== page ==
To determine whether phenolic compounds can inhibit X. fastidiosa growth in vitro, we have conducted an agar plate dilution assay on a group of phenolic compounds that were previously reported as having antimicrobial activities. We here report the inhibitory effects of 12 phenolic compounds towards growth of four X. fastidiosa strains that use grape and almond as host.

Materials and Methods

Strains and Growth Conditions

X. fastidiosa strains Temecula, Conn Creek, Dixon and Tulare were kindly provided by Drs. Bruce Kirkpatrick (University of California, Davis) and Rodrigo Almeida (University of California, Berkeley) (Table 1). The X. fastidiosa strains were maintained on PD3 (Temecula and Conn Creek) and PW (Dixon and Tulare) agar at 28°C. PD3 and PW growth media were prepared as previously described [6]. For long-term storage, glycerol stocks of X. fastidiosa cells were prepared in the corresponding growth media with a final glycerol concentration of 12%. The bacterial glycerol stocks were quickly frozen in liquid nitrogen and stored at −80°C.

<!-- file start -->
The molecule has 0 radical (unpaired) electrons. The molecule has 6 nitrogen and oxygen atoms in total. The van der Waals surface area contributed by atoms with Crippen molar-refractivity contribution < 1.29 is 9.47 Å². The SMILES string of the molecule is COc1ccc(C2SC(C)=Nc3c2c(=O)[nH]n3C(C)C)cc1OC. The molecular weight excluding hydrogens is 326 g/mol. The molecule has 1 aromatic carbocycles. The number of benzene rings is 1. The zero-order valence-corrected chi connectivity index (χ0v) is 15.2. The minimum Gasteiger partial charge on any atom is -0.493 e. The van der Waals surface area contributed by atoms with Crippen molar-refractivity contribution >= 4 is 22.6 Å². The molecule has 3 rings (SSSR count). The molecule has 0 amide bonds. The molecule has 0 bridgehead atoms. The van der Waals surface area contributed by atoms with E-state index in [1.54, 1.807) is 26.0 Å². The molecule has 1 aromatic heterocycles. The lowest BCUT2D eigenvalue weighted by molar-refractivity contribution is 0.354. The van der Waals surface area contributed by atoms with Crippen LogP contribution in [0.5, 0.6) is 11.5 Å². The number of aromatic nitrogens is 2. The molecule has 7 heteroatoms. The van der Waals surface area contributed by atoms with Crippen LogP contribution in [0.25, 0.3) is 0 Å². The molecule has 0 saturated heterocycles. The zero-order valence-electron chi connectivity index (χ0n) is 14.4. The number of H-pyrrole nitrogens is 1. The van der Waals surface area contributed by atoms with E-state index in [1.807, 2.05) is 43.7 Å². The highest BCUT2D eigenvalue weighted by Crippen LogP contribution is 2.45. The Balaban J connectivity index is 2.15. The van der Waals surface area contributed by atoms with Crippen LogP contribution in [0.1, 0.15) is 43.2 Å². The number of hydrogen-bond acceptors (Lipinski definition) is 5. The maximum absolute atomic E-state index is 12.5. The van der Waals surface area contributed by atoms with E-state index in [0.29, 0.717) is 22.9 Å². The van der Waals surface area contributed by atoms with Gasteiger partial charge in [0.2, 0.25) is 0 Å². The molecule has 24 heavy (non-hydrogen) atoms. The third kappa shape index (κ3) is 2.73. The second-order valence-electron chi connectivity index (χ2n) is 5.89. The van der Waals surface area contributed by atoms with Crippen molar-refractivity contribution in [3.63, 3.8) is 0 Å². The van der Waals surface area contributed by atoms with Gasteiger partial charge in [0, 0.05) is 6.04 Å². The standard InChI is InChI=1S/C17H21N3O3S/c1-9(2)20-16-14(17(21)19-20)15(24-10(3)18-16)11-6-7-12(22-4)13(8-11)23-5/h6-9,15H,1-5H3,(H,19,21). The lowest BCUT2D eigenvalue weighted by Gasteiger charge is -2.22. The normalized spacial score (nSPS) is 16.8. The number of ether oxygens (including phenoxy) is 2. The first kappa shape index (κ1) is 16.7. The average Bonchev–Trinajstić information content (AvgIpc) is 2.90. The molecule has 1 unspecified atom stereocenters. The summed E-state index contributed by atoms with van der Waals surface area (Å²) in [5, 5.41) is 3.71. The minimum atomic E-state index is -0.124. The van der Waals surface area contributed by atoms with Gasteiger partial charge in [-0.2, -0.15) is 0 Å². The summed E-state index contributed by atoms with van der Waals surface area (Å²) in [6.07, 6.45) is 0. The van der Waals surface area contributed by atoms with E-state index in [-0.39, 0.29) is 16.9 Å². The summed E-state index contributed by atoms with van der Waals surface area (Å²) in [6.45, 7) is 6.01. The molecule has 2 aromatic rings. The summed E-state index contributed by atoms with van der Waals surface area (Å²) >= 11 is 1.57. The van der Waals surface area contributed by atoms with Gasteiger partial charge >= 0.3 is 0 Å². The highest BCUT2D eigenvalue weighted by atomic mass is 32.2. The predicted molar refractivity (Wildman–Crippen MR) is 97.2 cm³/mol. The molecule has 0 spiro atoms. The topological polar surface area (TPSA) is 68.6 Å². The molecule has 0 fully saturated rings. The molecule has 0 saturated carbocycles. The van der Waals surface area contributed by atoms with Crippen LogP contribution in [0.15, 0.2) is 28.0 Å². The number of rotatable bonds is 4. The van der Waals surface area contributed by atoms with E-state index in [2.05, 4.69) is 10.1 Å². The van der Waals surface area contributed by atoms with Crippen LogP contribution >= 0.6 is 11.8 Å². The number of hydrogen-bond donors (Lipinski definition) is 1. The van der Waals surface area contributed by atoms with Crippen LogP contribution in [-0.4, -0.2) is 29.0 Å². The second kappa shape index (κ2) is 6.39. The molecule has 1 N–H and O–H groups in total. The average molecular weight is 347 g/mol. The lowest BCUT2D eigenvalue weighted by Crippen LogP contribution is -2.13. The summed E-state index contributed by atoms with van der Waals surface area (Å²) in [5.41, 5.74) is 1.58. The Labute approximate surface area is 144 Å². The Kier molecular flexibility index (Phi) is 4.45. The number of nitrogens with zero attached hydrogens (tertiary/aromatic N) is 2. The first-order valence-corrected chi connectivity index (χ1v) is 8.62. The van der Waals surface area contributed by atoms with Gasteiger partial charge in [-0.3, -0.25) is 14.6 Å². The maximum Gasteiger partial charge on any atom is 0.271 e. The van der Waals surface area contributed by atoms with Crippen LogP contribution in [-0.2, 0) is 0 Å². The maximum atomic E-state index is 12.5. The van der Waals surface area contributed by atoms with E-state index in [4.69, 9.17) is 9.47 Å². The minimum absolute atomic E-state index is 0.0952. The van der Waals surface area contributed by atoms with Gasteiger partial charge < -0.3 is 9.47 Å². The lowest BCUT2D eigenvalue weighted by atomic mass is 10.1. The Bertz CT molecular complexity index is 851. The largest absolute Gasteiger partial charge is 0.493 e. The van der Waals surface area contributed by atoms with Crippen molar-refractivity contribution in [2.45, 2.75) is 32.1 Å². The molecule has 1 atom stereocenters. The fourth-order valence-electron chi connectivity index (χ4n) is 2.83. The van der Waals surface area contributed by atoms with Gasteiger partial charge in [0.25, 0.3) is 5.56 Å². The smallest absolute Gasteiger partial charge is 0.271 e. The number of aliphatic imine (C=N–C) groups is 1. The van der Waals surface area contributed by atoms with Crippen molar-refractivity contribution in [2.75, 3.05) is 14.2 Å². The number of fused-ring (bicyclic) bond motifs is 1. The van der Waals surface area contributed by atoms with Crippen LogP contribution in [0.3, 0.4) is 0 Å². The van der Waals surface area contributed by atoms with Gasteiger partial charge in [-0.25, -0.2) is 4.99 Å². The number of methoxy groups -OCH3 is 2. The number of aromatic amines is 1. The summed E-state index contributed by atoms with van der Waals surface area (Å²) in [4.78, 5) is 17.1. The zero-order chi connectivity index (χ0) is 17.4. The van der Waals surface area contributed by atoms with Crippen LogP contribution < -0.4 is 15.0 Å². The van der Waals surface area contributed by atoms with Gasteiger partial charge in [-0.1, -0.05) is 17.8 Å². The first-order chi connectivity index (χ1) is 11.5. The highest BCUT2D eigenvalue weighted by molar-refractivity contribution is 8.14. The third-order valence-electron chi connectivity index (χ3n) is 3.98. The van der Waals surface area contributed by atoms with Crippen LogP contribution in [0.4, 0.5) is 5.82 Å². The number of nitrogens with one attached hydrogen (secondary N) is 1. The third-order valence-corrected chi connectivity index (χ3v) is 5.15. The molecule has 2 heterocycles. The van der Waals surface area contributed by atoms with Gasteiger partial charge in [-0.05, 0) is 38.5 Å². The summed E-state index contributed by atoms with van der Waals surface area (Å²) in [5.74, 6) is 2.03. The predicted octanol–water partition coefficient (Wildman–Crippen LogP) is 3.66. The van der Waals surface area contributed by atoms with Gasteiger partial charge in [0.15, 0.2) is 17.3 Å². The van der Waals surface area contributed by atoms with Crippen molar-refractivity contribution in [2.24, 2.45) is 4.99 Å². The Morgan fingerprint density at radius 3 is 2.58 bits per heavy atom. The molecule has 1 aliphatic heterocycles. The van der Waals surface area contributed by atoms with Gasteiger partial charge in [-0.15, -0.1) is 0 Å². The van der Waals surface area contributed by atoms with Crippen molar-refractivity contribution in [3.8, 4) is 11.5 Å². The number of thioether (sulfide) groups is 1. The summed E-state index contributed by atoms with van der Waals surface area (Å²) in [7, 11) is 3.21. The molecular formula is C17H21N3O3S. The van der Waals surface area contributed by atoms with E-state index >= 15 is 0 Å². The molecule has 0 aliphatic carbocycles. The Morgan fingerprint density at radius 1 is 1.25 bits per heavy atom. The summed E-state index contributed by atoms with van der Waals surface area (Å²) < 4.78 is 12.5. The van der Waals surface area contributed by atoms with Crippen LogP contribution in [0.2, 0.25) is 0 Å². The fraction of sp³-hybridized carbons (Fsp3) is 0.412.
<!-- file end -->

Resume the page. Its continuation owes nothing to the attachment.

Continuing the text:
Table 1
Xylella fastidiosa strains used in this study

Phenolic Stock Solutions and Anti-Xylella Activity Assay

Caffeic acid, catechin, p-coumaric acid, resveratrol, rutin and sinapic acid were purchased from Sigma (St. Louis, MO). Catechol, coumarin, ferulic acid, gallic acid, naringenin and quercetin were purchased from Acros Organics (Geel, Belgium). Catechol, coumarin and gallic acid were dissolved in deionized water at room temperature to a final concentration of 16 mM. Caffeic acid, p-coumaric acid and ferulic acid were dissolved in warm deionized water (80–90°C) at 16 mM. All stock solutions prepared in water were sterilized by passing through 0.2 μm HT Tuffryn membrane syringe filters (PALL Life Sciences, East Hills, NY).